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                          Image credit: Moritz Simon Geist

                          Robots are playing ASMR-infused techno at SXSW

                          Moritz Simon Geist is a new breed of conductor.
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                          Moritz Simon Geist

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                          In 2012, Moritz Simon Geist left a promising career as a research engineer in Germany to build robots and travel the world playing music full-time. He'd studied classical music in school, starting with the clarinet and piano, and toured with punk bands since he was a teenager in the '90s. That was when he started tinkering with equipment, building cheap solutions for complex audio problems and creating brand-new tools.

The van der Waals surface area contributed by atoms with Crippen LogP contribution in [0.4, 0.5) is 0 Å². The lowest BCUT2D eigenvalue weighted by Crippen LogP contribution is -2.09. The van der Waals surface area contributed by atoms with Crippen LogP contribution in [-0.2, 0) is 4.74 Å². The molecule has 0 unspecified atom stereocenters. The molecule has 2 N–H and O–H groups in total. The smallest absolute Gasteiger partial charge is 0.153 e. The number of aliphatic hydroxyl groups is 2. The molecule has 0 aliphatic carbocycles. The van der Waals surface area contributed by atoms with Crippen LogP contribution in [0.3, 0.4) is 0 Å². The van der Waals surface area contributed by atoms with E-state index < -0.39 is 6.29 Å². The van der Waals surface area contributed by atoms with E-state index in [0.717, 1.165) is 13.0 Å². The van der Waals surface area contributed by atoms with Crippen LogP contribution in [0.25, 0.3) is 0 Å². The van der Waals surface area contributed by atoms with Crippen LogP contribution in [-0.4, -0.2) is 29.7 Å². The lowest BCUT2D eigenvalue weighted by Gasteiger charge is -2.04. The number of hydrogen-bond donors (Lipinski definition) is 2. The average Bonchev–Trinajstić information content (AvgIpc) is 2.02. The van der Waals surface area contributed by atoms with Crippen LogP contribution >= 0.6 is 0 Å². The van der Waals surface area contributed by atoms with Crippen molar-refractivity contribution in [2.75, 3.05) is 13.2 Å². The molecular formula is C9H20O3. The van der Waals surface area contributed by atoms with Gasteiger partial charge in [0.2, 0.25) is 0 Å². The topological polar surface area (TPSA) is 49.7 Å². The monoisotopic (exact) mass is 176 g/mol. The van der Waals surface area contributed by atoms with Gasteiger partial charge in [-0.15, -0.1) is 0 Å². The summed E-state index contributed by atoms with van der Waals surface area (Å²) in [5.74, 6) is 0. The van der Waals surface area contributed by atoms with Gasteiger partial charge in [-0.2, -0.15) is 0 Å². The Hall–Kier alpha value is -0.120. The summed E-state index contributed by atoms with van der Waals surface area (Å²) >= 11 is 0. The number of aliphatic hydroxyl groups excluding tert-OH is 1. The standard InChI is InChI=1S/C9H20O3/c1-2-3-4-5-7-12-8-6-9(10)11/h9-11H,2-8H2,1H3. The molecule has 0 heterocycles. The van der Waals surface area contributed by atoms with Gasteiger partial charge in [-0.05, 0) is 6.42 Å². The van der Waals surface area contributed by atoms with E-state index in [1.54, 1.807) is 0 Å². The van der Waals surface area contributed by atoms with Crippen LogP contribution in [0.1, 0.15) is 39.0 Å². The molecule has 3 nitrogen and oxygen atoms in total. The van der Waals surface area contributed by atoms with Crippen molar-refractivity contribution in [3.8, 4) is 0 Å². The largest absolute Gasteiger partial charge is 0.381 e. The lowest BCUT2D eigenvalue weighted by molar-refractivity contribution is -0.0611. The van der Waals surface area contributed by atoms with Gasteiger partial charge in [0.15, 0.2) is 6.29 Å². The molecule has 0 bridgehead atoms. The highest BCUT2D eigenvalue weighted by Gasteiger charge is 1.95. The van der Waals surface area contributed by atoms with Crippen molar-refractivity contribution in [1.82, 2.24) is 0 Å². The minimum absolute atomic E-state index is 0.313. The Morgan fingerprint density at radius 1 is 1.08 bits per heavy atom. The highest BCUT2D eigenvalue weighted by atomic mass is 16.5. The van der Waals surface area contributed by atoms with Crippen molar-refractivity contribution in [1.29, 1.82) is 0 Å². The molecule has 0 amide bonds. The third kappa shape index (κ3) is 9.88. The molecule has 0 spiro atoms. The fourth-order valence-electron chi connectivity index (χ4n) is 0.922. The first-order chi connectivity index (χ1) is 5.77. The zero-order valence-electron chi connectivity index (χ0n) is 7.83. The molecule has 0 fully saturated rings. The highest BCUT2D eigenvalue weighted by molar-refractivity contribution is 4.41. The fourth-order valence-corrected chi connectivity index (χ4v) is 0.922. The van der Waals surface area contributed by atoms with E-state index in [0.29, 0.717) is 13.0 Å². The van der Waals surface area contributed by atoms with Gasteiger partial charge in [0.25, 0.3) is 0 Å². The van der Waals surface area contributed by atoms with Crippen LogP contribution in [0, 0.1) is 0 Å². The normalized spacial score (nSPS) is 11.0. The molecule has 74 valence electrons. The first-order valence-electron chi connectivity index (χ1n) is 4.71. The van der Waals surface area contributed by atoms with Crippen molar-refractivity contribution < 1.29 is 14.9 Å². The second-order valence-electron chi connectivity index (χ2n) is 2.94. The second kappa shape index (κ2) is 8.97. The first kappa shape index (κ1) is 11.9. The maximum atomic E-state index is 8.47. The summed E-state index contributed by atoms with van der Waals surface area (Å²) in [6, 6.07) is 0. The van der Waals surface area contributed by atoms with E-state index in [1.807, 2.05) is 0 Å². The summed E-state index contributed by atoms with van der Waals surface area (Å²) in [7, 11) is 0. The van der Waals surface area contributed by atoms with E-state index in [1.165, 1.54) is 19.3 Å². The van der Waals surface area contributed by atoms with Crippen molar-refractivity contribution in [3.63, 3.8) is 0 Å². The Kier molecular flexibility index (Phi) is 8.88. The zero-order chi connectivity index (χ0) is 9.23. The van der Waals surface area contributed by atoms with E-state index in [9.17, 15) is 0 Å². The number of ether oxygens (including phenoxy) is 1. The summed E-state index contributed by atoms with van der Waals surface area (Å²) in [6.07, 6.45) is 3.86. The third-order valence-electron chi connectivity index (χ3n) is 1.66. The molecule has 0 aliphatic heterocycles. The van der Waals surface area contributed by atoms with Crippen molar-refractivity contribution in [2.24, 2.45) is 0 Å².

Eventually, Geist's aptitude with electronics and music transformed into a new beast. Today, he's a solo artist who plays robots as music, relying on physical motion and contact microphones rather than electronics to create his beats. He replaces instruments with objects like air-pressure valves, tapped glassware and buzzing drone engines against guitar strings.

                          "It was kind of the best decision in my life," Geist told Engadget at SXSW. "I can only encourage everyone to do the same, if you have the security for it."

                          Oh, and he started a 3D printing company at the same time. All of Geist's academic, aural and automation interests coalesced into a single goal to make art and music full-time, and seven years ago, his chosen career started with a bang. He built the MR-808, a giant replica of legendary Roland TR-808 drum machine. But in Geist's version, all of the sounds were made by robots interacting with physical objects.

                          "This was kind of a viral hit on the internet, a small one," Geist said. "But basically, it's an installation that's pretty big, it's two by three meters. It replicates all the sounds from the small drum computer, only big scale. I was at a lot of festivals, museums, galleries. Basically I just got to travel a lot and tour."